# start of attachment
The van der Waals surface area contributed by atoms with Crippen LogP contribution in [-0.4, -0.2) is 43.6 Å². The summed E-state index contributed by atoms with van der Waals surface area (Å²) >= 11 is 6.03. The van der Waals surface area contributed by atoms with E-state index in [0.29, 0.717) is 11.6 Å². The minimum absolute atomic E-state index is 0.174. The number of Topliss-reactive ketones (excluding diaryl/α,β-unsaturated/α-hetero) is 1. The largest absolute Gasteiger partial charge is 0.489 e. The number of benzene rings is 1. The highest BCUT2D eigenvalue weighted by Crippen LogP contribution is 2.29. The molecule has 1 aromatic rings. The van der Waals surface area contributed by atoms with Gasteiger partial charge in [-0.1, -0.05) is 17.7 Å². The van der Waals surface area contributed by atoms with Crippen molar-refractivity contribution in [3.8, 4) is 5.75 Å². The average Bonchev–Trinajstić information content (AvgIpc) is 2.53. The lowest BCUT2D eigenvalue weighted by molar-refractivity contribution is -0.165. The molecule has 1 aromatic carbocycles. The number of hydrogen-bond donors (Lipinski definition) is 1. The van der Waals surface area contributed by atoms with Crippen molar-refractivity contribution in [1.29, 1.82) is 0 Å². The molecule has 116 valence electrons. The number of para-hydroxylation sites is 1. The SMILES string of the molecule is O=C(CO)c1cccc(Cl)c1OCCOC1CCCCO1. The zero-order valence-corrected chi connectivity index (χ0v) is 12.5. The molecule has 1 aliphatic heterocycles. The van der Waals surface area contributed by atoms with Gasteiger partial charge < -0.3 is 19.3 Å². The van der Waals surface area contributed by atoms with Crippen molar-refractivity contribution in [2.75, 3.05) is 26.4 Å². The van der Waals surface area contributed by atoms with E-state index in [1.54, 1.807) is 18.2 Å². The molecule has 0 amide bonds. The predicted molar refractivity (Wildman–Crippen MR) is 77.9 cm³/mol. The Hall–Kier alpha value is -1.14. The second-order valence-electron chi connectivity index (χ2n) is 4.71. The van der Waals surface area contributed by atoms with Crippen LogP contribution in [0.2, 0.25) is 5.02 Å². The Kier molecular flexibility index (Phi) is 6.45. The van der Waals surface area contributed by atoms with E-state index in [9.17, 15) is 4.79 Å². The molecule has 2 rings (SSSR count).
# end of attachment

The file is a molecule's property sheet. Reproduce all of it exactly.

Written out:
The van der Waals surface area contributed by atoms with Crippen LogP contribution in [-0.4, -0.2) is 43.6 Å². The summed E-state index contributed by atoms with van der Waals surface area (Å²) >= 11 is 6.03. The van der Waals surface area contributed by atoms with E-state index in [0.29, 0.717) is 11.6 Å². The minimum absolute atomic E-state index is 0.174. The number of Topliss-reactive ketones (excluding diaryl/α,β-unsaturated/α-hetero) is 1. The largest absolute Gasteiger partial charge is 0.489 e. The number of benzene rings is 1. The highest BCUT2D eigenvalue weighted by Crippen LogP contribution is 2.29. The molecule has 1 aromatic rings. The van der Waals surface area contributed by atoms with Gasteiger partial charge in [-0.1, -0.05) is 17.7 Å². The van der Waals surface area contributed by atoms with Crippen molar-refractivity contribution in [3.8, 4) is 5.75 Å². The average Bonchev–Trinajstić information content (AvgIpc) is 2.53. The lowest BCUT2D eigenvalue weighted by molar-refractivity contribution is -0.165. The molecule has 1 aromatic carbocycles. The number of hydrogen-bond donors (Lipinski definition) is 1. The van der Waals surface area contributed by atoms with Crippen molar-refractivity contribution in [1.29, 1.82) is 0 Å². The molecule has 116 valence electrons. The number of para-hydroxylation sites is 1. The SMILES string of the molecule is O=C(CO)c1cccc(Cl)c1OCCOC1CCCCO1. The zero-order valence-corrected chi connectivity index (χ0v) is 12.5. The molecule has 1 aliphatic heterocycles. The van der Waals surface area contributed by atoms with Gasteiger partial charge < -0.3 is 19.3 Å². The van der Waals surface area contributed by atoms with Crippen molar-refractivity contribution in [2.75, 3.05) is 26.4 Å². The van der Waals surface area contributed by atoms with E-state index in [1.54, 1.807) is 18.2 Å². The molecule has 0 amide bonds. The predicted molar refractivity (Wildman–Crippen MR) is 77.9 cm³/mol. The Hall–Kier alpha value is -1.14. The second-order valence-electron chi connectivity index (χ2n) is 4.71. The van der Waals surface area contributed by atoms with Crippen LogP contribution in [0.2, 0.25) is 5.02 Å². The Kier molecular flexibility index (Phi) is 6.45. The van der Waals surface area contributed by atoms with E-state index in [9.17, 15) is 4.79 Å². The molecule has 2 rings (SSSR count).